@Legacy is celebrating an exciting anniversary this week – two years of blogging! Over those years, Katie and I and our many guest bloggers have really enjoyed sharing tidbits about Legacy.com and memorialization with our readers. And we love seeing which stories you most want to read – we think it’s a fascinating glimpse into what interests Legacy’s users and the internet as a whole.
Our blog software gives us detailed statistics that help us see how our words affect our readers. Last year, I talked about this when I shared some of the most common – and some of the most unusual – search terms that bring readers to @Legacy. For this anniversary, I want to spotlight the most-read stories from 2012 so far, and share how identifying these stories helps us understand our readers and do a better job of writing this blog.
I was not at all surprised to see that our #5 post for this year was Rosie the Riveter. The WWII symbol of women pitching in to do crucial work is still powerful today, and still popular – I’ve got two Facebook friends whose recent profile photos have been themselves in the classic Rosie pose. But I think the impact of Katie’s story of women who were real-life Rosie the Riveters goes beyond the cool nostalgia factor of the iconic image. The story combines a pop-culture touchstone with real, powerful, beautiful women – women who could have been mom or grandma to each of us. I know Katie loves writing these pieces that let her mine our database for the fascinating stories it holds… and I am inclined to say she can keep on doing it, because I love the stories and our readers do too!
Our #4 piece for 2012 also presented a real-life story… this time, a heartbreaking one. In Sharing Spencer’s Story, Katie told us of a mother faced with an unimaginably difficult task – writing an obituary for her 22-year-old son after his suicide. I wrote about Spencer and his mother for our other blog, and there too, it was one of the most-read items of 2012. Our goal in writing these stories – and Spencer’s mother’s goal when she wrote his obituary – was to raise awareness of suicide and substance abuse, in hopes we could save even one life. Seeing that so many people learned about Spencer through us makes us feel confident that we’re doing something right with this blog.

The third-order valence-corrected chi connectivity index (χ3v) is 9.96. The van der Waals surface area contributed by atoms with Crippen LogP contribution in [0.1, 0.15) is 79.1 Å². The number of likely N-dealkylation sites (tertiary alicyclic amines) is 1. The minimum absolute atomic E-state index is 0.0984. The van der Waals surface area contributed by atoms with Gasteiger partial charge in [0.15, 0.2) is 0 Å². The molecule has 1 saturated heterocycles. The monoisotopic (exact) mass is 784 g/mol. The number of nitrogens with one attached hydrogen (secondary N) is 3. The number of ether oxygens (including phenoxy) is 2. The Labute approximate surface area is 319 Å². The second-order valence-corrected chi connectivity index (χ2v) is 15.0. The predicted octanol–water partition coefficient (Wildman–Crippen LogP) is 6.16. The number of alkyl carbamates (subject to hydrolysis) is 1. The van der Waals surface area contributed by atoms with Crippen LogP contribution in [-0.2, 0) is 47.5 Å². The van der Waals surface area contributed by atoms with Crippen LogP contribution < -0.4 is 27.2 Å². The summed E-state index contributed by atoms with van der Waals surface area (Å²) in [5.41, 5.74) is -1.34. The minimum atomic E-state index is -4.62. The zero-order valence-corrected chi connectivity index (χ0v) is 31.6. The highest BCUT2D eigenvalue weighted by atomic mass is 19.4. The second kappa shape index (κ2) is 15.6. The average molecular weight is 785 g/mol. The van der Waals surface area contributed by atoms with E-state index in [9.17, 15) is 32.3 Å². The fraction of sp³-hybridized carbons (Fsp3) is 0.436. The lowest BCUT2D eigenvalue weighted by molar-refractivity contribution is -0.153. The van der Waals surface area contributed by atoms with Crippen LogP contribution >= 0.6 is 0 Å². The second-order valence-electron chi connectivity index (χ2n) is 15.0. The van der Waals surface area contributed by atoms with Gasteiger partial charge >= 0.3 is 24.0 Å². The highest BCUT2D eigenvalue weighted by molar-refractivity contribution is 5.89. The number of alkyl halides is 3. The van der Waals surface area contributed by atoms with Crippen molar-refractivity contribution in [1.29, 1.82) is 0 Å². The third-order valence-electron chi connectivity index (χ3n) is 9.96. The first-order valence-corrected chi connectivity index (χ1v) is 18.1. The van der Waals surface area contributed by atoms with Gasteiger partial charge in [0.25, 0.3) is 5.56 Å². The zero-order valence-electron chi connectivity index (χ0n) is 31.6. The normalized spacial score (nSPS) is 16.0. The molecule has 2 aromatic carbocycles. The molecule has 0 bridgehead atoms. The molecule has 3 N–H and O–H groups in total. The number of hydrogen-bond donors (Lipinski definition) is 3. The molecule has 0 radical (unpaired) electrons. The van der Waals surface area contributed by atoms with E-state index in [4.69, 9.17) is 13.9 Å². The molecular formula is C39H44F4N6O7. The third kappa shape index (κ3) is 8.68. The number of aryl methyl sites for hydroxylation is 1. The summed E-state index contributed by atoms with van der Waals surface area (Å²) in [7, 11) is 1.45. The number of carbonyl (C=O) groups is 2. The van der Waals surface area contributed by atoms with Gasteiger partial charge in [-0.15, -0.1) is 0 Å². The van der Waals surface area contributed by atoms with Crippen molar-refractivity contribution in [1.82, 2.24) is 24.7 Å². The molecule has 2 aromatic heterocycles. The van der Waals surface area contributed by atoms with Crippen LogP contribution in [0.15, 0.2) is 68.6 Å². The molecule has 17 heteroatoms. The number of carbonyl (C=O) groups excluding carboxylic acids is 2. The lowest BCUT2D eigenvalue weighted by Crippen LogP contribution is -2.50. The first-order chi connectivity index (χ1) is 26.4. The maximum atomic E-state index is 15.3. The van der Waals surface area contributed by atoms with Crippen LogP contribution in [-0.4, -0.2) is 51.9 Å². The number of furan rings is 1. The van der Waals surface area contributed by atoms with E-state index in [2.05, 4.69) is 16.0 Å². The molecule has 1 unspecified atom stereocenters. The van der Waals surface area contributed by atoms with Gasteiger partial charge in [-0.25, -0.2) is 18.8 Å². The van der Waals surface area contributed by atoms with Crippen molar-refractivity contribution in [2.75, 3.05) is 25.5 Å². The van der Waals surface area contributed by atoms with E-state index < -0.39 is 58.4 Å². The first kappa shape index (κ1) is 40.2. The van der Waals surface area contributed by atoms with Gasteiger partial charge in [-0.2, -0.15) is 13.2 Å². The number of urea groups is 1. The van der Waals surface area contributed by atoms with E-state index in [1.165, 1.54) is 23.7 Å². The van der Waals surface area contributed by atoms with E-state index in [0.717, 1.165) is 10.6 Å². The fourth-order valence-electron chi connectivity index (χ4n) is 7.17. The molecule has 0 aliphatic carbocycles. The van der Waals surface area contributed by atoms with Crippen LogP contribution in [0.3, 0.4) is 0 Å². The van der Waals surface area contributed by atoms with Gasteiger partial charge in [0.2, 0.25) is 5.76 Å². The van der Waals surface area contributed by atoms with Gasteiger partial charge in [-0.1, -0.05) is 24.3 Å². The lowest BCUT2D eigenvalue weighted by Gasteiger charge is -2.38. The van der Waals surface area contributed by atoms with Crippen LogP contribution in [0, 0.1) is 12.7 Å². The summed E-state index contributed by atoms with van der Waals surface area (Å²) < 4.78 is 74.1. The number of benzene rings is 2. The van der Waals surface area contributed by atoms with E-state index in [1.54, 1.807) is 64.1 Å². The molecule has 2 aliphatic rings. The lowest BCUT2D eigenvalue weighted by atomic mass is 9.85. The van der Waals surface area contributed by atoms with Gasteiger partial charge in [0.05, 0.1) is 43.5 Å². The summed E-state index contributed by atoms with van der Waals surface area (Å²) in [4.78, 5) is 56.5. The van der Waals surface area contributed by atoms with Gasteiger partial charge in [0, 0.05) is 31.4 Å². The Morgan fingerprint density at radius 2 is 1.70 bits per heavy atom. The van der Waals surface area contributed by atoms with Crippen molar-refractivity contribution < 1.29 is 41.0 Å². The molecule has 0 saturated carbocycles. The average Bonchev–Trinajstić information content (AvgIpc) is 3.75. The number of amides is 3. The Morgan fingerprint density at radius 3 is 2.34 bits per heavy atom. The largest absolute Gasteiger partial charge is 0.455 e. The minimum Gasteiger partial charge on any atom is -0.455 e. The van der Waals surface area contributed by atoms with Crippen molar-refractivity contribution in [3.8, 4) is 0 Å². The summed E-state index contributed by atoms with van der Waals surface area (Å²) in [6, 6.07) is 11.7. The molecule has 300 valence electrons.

For our #3 story, Katie turned to our database again – this time, looking for uniquely Special Remembrances. I remember the genesis of this piece, when we found an obituary via Twitter with a request that delighted us with its ingenuity: “in lieu of flowers, the family asks that you consider sending a bottle of your favorite wine with a personal note attached. It is the family’s hope that over the years they can continue to toast her memory with family and friends while re-reading the kind words.” We both loved this idea so much, and it led Katie to wonder what other special “in lieu of flowers” requests might be out there on our site. She found a whole bunch – useful ones, poignant ones, funny ones. I think it might be those funny ones that brought so many people to the story… we have learned that our readers certainly love funny obituaries (our “funny obituaries” posts are the #2 and #5 most-read @Legacy stories since we started this blog). We’ll keep sharing those funny and interesting obituaries, we promise.
In Top 10 Death Euphemisms, there are a few more smiles – and as you can probably guess, I suspect that’s one of the reasons why it’s our #2 post of the year. I think this piece also helps with another really important function that our blog serves – it gives people a little guidance when they’re trying to write an obituary. Anyone who is struggling with writing “died” in a loved one’s obituary, thinking it just sounds too harsh and final, might find inspiration in the gentler, sweeter, and yes, sometimes funnier euphemisms that Katie came across in our database.
And our #1 post of 2012? I could have predicted this one even before I saw the results, and not because I was the one who wrote it (I think the fact that Katie wrote the other 4 of our top 5 suggests that she’s the better blogger!). I knew it would be #1 because I know how hard it is to write a condolence message for the Guest Book, and I know how often people turn to the internet to figure out how to get it right. I’ve written several pieces on how to sign a Guest Book, but Top 10 Things Not to Say in a Condolence Letter touches on a side of the issue that we’d never addressed before. When we struggle for the right words to comfort a grieving friend, we’re also hyper-aware of making sure we don’t use the wrong words. I am so glad thousands of people found this story when they looked to us for that extra bit of advice to make sure they were on the right track. I think it’s safe to say that the condolence messages they went on to write were kind, loving, and so very appreciated. Knowing that this piece was the most-read item on the blog this year makes it a sure bet that we will continue to offer our best advice in the years to come.